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Forexlive Americas FX News: No Bad Luck on Friday the 13th. Stocks Rebound.


It was Friday the 13th but the day was not scary for the markets. After sharp declines in US stocks, bond yields and crypto at the dawn of the day, stocks rebounded today, yields rose and bitcoin even rebounded.

Fundamentally, however, there was scare as UMichigan’s preliminary consumer sentiment dipped to 59.1 from 64.0. It was the lowest level in 10 years.

As for the components, they 2 showed weakness with current expectations conditions falling sharply and inflation expectations remaining stable at elevated levels:

  • Current conditions 63.6 vs. 70.5 expected
  • Expectations 56.3 vs. 63.0 expected
  • Inflation expectations over 1 year 5.4% vs. 5.4% previously
  • Inflation expectations over 5 to 10 years 3.0% vs. 3.0% previously

In the forex market today, the USD retraced some of the gains seen lately. The greenback fell against all major currencies except the JPY.

Strongest to weakest major currencies

The AUD, CAD and NZD were the strongest in the majors

Majors

There are hundreds of different currency pairs and crosses that can be traded. Major currency pairs or majors represent the most liquid and widely traded pairs. These include EUR/USD, USD/JPY, GBP/USD and USD/CHF. The reason for the popularity of these trading pairs is obvious, given that they include the currencies of some of the world’s most important economic centers. Moreover, these currencies including majors are also a significant part of global economic transactions. The US dollar, euro, Japanese yen, British pound, and Swiss franc are all among the major currencies traded around the world. EUR/USD alone is the most traded currency pair in the world, accounting for around 20% of all forex transactions. They are the most liquid and also usually have the lowest spreads during normal trading times. This differs from exotic pairs, which generally have lower volume or liquidity and therefore have higher spreads. Major trades engage in high volumes relative to minor or exotic pairs, which means traders can enter and exit the market seamlessly, even with large positions. Another benefit of trading majors is the reduction in slippage that traditionally occurs with such deals. High volumes correspond to a higher number of traders willing to buy or sell at any given time. Hence, there is a reduced likelihood or smaller amount of slippage, which is an extremely sensitive issue among retail forex traders. These factors in turn ensure that the majors are among the most traded currency pairs, especially in the retail sector.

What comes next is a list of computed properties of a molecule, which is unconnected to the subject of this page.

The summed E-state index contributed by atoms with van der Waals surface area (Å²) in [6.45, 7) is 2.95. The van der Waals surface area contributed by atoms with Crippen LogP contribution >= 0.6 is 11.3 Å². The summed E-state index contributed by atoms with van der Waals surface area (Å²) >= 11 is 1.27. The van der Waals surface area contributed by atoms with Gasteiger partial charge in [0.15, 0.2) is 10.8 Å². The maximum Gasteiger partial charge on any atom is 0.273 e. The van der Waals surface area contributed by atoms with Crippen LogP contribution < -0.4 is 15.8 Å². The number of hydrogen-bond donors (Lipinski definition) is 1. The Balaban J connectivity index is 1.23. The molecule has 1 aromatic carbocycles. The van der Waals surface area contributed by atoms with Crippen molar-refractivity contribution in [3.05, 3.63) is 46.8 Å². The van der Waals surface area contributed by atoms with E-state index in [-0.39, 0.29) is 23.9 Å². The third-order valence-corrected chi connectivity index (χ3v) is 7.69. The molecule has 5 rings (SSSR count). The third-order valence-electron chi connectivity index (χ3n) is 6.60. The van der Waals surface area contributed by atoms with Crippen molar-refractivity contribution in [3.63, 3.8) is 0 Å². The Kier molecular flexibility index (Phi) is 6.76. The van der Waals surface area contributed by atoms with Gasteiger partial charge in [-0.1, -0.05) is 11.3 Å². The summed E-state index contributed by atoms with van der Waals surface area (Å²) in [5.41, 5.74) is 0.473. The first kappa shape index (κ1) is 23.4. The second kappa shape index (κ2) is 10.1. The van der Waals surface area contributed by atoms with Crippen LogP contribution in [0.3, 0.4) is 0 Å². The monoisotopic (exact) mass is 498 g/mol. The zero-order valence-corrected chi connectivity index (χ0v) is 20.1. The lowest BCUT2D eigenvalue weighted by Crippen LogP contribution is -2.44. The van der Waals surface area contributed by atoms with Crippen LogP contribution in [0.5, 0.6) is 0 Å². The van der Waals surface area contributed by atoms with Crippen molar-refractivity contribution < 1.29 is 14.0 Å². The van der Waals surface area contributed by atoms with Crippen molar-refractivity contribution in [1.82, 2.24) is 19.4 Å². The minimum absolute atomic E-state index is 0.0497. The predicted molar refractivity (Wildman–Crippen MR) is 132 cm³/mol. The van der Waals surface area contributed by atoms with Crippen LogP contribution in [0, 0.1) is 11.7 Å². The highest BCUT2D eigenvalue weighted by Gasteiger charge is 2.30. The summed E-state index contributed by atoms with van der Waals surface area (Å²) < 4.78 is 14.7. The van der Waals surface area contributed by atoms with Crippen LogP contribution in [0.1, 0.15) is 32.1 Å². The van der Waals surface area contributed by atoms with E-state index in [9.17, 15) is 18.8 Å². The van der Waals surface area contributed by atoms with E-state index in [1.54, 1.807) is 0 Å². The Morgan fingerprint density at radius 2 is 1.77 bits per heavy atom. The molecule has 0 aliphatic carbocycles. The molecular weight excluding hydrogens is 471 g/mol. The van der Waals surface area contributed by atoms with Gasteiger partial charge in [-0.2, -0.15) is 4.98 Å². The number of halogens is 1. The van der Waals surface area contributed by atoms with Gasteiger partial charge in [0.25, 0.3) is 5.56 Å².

There are hundreds of different currency pairs and crosses that can be traded. Major currency pairs or majors represent the most liquid and widely traded pairs. These include EUR/USD, USD/JPY, GBP/USD and USD/CHF. The reason for the popularity of these trading pairs is obvious, given that they include the currencies of some of the world’s most important economic centers. Moreover, these currencies including majors are also a significant part of global economic transactions. The US dollar, euro, Japanese yen, British pound, and Swiss franc are all among the major currencies traded around the world. EUR/USD alone is the most traded currency pair in the world, accounting for around 20% of all forex transactions. They are the most liquid and also usually have the lowest spreads during normal trading times. This differs from exotic pairs, which generally have lower volume or liquidity and therefore have higher spreads. Major trades engage in high volumes relative to minor or exotic pairs, which means traders can enter and exit the market seamlessly, even with large positions. Another benefit of trading majors is the reduction in slippage that traditionally occurs with such deals. High volumes correspond to a higher number of traders willing to buy or sell at any given time. Hence, there is a reduced likelihood or smaller amount of slippage, which is an extremely sensitive issue among retail forex traders. These factors in turn ensure that the majors are among the most traded currency pairs, especially in the retail sector.